• My Favorite No - This is probably my all-time favorite.  I started using "My Favorite No" last year and my only regret is not starting it sooner.  You can read more about it in a blog post I have HERE.  Task cards are PERFECT for this activity.  You can display one task card under the projector and have students complete their answer on a cue card, or hand out individual task cards to students to solve on the back of the card.  Solutions can be quickly collected and sorted to choose your favorite no and go through the solution together.  Takes 5 - 10 minutes at the beginning or end of each class - the perfect review activity.
  • Exit or Entrance Slips - Use one card at the beginning of class (as a diagnostic assessment) or at the end of class (as a formative assessment) for material learned during the class.  Pass out one task card to each student and have them solve on the back of the card or another sheet.  I like students to use Comprehension Light Traffic Dots on their cards so I can quickly see how they "feel" about the work.  Takes 5(ish) minutes at the beginning or end of class.
  • Partner Up - This is my version of speed dating with task cards.  Students sit in 2 long lines facing each other so that everyone has a partner.  Put a task card between each pair.  After a certain amount of time, (depending on the complexity of the cards) I call out "partner up" and one line shifts one person to the left and one line shifts one partner to the right so everyone has a new partner and new task card to solve together.  Continue until all task cards are solved.  Usually takes a full class.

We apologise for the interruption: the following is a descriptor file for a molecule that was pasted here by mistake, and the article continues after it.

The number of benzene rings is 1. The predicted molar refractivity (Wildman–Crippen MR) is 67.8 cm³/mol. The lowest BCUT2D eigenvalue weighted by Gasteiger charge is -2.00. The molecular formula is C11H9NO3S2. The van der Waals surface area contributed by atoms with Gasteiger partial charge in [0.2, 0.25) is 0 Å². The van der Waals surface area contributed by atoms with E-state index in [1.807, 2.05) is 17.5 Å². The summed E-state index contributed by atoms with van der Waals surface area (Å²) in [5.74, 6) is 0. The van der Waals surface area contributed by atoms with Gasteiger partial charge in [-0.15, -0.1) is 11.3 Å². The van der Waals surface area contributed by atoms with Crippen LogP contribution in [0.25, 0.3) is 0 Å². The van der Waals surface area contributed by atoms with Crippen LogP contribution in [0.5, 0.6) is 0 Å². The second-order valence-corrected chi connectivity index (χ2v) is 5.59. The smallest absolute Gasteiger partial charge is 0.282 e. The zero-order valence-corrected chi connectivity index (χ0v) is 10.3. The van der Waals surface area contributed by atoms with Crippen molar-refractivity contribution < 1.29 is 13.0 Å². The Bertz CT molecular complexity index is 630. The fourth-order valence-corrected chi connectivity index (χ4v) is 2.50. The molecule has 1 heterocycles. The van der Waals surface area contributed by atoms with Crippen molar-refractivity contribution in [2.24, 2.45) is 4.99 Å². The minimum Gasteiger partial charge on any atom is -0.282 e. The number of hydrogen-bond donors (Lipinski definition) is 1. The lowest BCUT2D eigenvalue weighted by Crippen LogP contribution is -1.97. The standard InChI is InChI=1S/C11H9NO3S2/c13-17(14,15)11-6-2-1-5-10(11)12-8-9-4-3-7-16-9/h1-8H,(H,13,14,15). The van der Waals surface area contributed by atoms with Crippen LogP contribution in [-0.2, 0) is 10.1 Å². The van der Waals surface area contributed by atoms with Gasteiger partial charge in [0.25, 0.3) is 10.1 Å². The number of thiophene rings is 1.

• Task Card Stations - Place task cards all over the room in different locations.  Students can work through the room solving task cards at their own speed and on their own path.  No more than 2 students working together at any task card (or you can have them work individually).  I usually sit at one station (one where the question may be challenging) so all students will have to work with me as they work their way through completing the cards.  Usually takes a full class.
  • Collaborative Problem-Solving - Task Cards can be used as the questions for Collaborative Problem Solving activities, in which students work together in small groups to first solve the problem individually, then work together to build the best answer they can as a group.  
  • Agenda Questions - My students have an agenda in which they write down their homework / important information and goes home with them nightly for parents to look through and sign.  Individual task cards can be stapled or paperclipped to agenda pages once or twice a week for students to work on at home and allow their parents to work through with their child, or simply to give them an idea of the types of questions the students are solving.
  • Change the Scenery - Perhaps one of the best things about task cards is how portable they are.  Get out of the classroom with them!  Spread out and use them in the gym or library.  If the weather is nice, get outside with them.  Students can take a clipboard with them for working through the solutions.  If you can't get out of the classroom, get creative in the classroom.  Tape cards under desks, put them up on the walls, make a bulletin board ... have fun!
I have created monthly sets of task cards perfect to use for review for EQAO testing in Ontario - for both grades 3 and 6.  Each monthly set also includes answers, student recording sheet, and a tracking sheet so you can keep track of students' progress by specific strand.  You can click HERE or on the images below for more information.